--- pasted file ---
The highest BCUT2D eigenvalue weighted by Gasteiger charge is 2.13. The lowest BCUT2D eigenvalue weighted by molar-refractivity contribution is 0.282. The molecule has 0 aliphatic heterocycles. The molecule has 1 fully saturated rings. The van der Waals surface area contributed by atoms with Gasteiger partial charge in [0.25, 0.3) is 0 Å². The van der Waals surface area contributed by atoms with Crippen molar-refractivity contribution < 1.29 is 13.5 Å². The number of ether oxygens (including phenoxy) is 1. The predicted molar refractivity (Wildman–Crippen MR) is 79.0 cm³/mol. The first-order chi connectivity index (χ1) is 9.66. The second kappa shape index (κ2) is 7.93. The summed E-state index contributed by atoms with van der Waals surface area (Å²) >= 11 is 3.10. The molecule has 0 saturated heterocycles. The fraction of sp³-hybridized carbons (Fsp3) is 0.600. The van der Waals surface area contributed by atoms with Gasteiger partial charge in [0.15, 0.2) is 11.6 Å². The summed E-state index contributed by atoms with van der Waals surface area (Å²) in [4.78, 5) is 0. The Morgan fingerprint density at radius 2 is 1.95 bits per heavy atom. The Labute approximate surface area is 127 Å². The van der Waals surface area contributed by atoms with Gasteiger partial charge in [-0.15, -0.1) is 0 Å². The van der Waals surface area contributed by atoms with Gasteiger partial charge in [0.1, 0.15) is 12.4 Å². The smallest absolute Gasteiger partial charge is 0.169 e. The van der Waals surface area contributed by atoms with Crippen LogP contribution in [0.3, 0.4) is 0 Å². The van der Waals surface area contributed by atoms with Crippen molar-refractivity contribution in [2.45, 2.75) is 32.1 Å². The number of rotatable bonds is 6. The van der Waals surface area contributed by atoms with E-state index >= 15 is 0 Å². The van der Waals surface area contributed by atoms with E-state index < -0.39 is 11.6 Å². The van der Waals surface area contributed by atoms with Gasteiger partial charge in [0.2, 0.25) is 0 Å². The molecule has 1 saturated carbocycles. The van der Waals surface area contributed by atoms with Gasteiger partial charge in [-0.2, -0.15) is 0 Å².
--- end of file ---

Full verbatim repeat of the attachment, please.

The highest BCUT2D eigenvalue weighted by Gasteiger charge is 2.13. The lowest BCUT2D eigenvalue weighted by molar-refractivity contribution is 0.282. The molecule has 0 aliphatic heterocycles. The molecule has 1 fully saturated rings. The van der Waals surface area contributed by atoms with Gasteiger partial charge in [0.25, 0.3) is 0 Å². The van der Waals surface area contributed by atoms with Crippen molar-refractivity contribution < 1.29 is 13.5 Å². The number of ether oxygens (including phenoxy) is 1. The predicted molar refractivity (Wildman–Crippen MR) is 79.0 cm³/mol. The first-order chi connectivity index (χ1) is 9.66. The second kappa shape index (κ2) is 7.93. The summed E-state index contributed by atoms with van der Waals surface area (Å²) >= 11 is 3.10. The molecule has 0 saturated heterocycles. The fraction of sp³-hybridized carbons (Fsp3) is 0.600. The van der Waals surface area contributed by atoms with Gasteiger partial charge in [0.15, 0.2) is 11.6 Å². The summed E-state index contributed by atoms with van der Waals surface area (Å²) in [4.78, 5) is 0. The Morgan fingerprint density at radius 2 is 1.95 bits per heavy atom. The Labute approximate surface area is 127 Å². The van der Waals surface area contributed by atoms with Gasteiger partial charge in [-0.15, -0.1) is 0 Å². The van der Waals surface area contributed by atoms with Gasteiger partial charge in [0.1, 0.15) is 12.4 Å². The smallest absolute Gasteiger partial charge is 0.169 e. The van der Waals surface area contributed by atoms with Crippen LogP contribution in [0.3, 0.4) is 0 Å². The van der Waals surface area contributed by atoms with Crippen molar-refractivity contribution in [2.45, 2.75) is 32.1 Å². The number of rotatable bonds is 6. The van der Waals surface area contributed by atoms with E-state index >= 15 is 0 Å². The van der Waals surface area contributed by atoms with E-state index < -0.39 is 11.6 Å². The van der Waals surface area contributed by atoms with Gasteiger partial charge in [0.2, 0.25) is 0 Å². The molecule has 1 saturated carbocycles. The van der Waals surface area contributed by atoms with Gasteiger partial charge in [-0.2, -0.15) is 0 Å².